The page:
The quality of the censored work or artist is irrelevant. I don’t give a shit about Kathy Griffin and never thought she was that funny, though she offered undeniable random charm in her NYE appearances. (Weird randomness is an essential ingredient of successful humor.) I don’t really understand the humor in the Trump head photo. From what I gather from social media, most Americans agree with me.

But what we think of a comedian’s work is completely unrelated to whether she deserves our support.

Remember when my colleague Garry Trudeau criticized the quality and content of the cartoons drawn by artists murdered by gunmen at the office of the Paris satirical magazine Charlie Hebdo? The effect of Trudeau’s remarks was to support ISIS against cartoonists, and to partially justify the slaughter. Whenever a value as fundamental as free expression is under attack, people of good conscience must rally to defend it, no matter the content. Though disgusted by Islamophobia, I was appalled by the attempt of two ISIS gunmen to murder right-wing anti-Muslim cartoonists in Texas in 2015. I condemned liberal attempts to get right-wing radio hosts Rush Limbaugh and Dr. Laura Schlessinger fired, even though Rush has personally slimed me. When I had my radio show in Los Angeles, I took heat from pro-censorship liberals for bringing white supremacist David Duke on the air for a vigorous debate.

Reading this, some readers will say: you can say anything you want, but you don’t have the right to demand that someone hire you (or not fire you) if you do. This is sophistry.

In a capitalist society, you work or you starve to death. So, under our present system — you can be fired for saying stuff your boss doesn’t like, even stuff you say at home, not at work — your employer effectively has the right to kill you if your expression causes him (or his customers) offense. Most people aren’t rich enough not to have to worry about this. So they censor themselves.

By definition, therefore, we do not live in a free society. We are not free to say what we want, to be who we want to be.

Until we come to our senses and elevate freedom of expression to a true inalienable right that cannot be infringed upon by anyone or any entity, the only way to fight for free speech is to condemn censorship when we see it — especially when it’s incredibly clear and obvious.

Griffin’s situation is such a case.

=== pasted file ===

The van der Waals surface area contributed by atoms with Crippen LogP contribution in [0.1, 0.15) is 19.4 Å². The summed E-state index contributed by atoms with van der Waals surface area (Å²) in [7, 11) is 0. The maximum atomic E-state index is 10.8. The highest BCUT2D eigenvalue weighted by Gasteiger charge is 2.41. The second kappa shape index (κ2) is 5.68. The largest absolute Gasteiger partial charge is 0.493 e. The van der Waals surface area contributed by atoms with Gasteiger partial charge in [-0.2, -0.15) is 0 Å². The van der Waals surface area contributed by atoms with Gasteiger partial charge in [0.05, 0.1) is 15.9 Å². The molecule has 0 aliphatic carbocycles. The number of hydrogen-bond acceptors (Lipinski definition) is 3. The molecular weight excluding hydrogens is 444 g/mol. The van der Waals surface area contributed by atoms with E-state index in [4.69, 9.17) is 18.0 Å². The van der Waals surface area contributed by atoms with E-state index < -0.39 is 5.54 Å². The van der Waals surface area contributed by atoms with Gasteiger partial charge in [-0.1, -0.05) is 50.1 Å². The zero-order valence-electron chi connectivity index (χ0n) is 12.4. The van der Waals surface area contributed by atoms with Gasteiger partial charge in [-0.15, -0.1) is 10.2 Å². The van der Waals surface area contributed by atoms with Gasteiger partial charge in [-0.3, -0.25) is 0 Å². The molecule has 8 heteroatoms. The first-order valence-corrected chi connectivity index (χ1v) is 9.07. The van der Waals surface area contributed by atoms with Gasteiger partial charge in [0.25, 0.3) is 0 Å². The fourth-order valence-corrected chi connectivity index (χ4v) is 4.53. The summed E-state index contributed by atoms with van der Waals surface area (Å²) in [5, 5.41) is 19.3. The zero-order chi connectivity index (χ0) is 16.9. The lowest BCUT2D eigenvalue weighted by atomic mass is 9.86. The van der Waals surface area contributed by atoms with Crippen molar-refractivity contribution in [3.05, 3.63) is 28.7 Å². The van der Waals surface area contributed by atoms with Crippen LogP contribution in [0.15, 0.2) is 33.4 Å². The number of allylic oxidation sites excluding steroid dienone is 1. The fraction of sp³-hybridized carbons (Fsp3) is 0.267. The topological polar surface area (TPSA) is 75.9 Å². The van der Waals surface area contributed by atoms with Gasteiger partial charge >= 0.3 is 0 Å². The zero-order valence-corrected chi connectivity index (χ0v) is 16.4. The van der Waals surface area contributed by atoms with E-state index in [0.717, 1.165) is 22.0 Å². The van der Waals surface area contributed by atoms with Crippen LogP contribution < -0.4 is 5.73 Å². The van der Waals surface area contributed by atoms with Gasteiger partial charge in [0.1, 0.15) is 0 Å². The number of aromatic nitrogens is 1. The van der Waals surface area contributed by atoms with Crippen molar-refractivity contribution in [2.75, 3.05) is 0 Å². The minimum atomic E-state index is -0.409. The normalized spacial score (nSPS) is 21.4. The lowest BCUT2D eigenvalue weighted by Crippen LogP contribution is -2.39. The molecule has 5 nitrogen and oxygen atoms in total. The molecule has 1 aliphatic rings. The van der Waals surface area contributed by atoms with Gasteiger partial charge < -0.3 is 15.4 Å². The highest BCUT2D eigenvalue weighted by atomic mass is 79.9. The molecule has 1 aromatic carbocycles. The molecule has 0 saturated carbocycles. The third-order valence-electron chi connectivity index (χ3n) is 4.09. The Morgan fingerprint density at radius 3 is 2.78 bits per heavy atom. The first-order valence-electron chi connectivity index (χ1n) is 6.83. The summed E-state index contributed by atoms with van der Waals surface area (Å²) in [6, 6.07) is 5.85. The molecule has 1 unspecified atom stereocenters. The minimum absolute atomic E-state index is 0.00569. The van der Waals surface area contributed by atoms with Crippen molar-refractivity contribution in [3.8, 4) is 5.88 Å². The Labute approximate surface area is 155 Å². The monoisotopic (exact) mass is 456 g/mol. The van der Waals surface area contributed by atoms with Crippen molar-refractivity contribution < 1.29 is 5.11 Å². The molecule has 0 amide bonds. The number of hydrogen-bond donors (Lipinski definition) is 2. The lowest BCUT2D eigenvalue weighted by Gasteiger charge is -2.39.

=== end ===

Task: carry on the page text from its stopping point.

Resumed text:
The expression in question was clearly political speech. (Again, whether you thought it was tasteless or not is irrelevant.)

Griffin was fired by one employer, CNN — her highest profile gig — for something she did far away from CNN. This is blacklisting at its most McCarthyist, and must not be tolerated.

Citing Griffin’s Senator and former comic Al Franken said her “real, fulsome apology” means that, eventually, she may be able to recover from the Trump flap. A society in which a long-time professional comedian could be destroyed by one flop of a joke is not one that ought to be lecturing other countries about how it values freedom of speech.

Finally, Trump has this sort of satire coming. I’m not going to recite the President’s litany of disgusting statements and remarks about women, overweight people, Mexicans, and so on. The man is a colossal asshole. Instead let’s address the quaint notion that images of presidents and gruesome death shouldn’t mix.

Like his predecessors, Trump routinely orders airstrikes and drone strikes against countless innocent people. He has already murdered hundreds, possibly thousands, of people in the Middle East and South Asia. Shouldn’t we fire this guy, who actually causes real people to lose their real, actual bloodied heads, instead of Kathy Griffin?

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SYNDICATED COLUMN: Ben Carson: Please Believe Me When I Say I’m Psycho

To echo the current ad campaign by Geico, politicians lie. It’s what they do.

Like when Donald Trump says he’s going to make Mexico pay for a border wall — ain’t never gonna happen. Hillary knew she was lying when she claimed that NSA contractor Edward Snowden was protected by federal whistleblower laws (those are only for federal employees).